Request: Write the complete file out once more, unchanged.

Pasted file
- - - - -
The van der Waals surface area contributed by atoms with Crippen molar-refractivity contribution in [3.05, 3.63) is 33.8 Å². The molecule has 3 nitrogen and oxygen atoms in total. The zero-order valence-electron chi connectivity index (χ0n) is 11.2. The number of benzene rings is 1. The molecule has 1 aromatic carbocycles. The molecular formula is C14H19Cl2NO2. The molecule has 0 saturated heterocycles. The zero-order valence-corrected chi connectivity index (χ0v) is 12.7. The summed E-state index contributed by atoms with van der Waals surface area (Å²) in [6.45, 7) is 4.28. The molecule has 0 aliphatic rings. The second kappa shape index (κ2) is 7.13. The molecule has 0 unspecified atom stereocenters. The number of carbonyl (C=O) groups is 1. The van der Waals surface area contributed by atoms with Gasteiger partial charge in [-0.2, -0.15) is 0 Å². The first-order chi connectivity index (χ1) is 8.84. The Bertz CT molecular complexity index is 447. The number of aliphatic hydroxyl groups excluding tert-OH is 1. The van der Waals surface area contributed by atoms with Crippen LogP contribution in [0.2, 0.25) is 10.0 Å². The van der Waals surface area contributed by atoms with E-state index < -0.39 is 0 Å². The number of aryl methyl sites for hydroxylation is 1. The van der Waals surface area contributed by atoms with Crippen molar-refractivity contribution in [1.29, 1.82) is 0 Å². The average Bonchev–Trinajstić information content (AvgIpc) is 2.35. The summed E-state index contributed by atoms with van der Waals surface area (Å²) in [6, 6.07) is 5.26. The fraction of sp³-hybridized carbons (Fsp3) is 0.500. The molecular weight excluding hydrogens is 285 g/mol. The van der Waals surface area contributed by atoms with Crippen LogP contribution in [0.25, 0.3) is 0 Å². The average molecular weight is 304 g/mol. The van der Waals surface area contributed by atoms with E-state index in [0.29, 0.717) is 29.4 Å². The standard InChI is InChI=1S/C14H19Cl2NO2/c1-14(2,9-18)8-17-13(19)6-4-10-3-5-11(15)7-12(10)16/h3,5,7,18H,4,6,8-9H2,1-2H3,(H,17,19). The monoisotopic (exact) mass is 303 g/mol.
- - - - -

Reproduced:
The van der Waals surface area contributed by atoms with Crippen molar-refractivity contribution in [3.05, 3.63) is 33.8 Å². The molecule has 3 nitrogen and oxygen atoms in total. The zero-order valence-electron chi connectivity index (χ0n) is 11.2. The number of benzene rings is 1. The molecule has 1 aromatic carbocycles. The molecular formula is C14H19Cl2NO2. The molecule has 0 saturated heterocycles. The zero-order valence-corrected chi connectivity index (χ0v) is 12.7. The summed E-state index contributed by atoms with van der Waals surface area (Å²) in [6.45, 7) is 4.28. The molecule has 0 aliphatic rings. The second kappa shape index (κ2) is 7.13. The molecule has 0 unspecified atom stereocenters. The number of carbonyl (C=O) groups is 1. The van der Waals surface area contributed by atoms with Gasteiger partial charge in [-0.2, -0.15) is 0 Å². The first-order chi connectivity index (χ1) is 8.84. The Bertz CT molecular complexity index is 447. The number of aliphatic hydroxyl groups excluding tert-OH is 1. The van der Waals surface area contributed by atoms with Crippen LogP contribution in [0.2, 0.25) is 10.0 Å². The van der Waals surface area contributed by atoms with E-state index < -0.39 is 0 Å². The number of aryl methyl sites for hydroxylation is 1. The van der Waals surface area contributed by atoms with Crippen molar-refractivity contribution in [1.29, 1.82) is 0 Å². The average Bonchev–Trinajstić information content (AvgIpc) is 2.35. The summed E-state index contributed by atoms with van der Waals surface area (Å²) in [6, 6.07) is 5.26. The fraction of sp³-hybridized carbons (Fsp3) is 0.500. The molecular weight excluding hydrogens is 285 g/mol. The van der Waals surface area contributed by atoms with Crippen LogP contribution in [0.25, 0.3) is 0 Å². The average molecular weight is 304 g/mol. The van der Waals surface area contributed by atoms with E-state index in [0.29, 0.717) is 29.4 Å². The standard InChI is InChI=1S/C14H19Cl2NO2/c1-14(2,9-18)8-17-13(19)6-4-10-3-5-11(15)7-12(10)16/h3,5,7,18H,4,6,8-9H2,1-2H3,(H,17,19). The monoisotopic (exact) mass is 303 g/mol.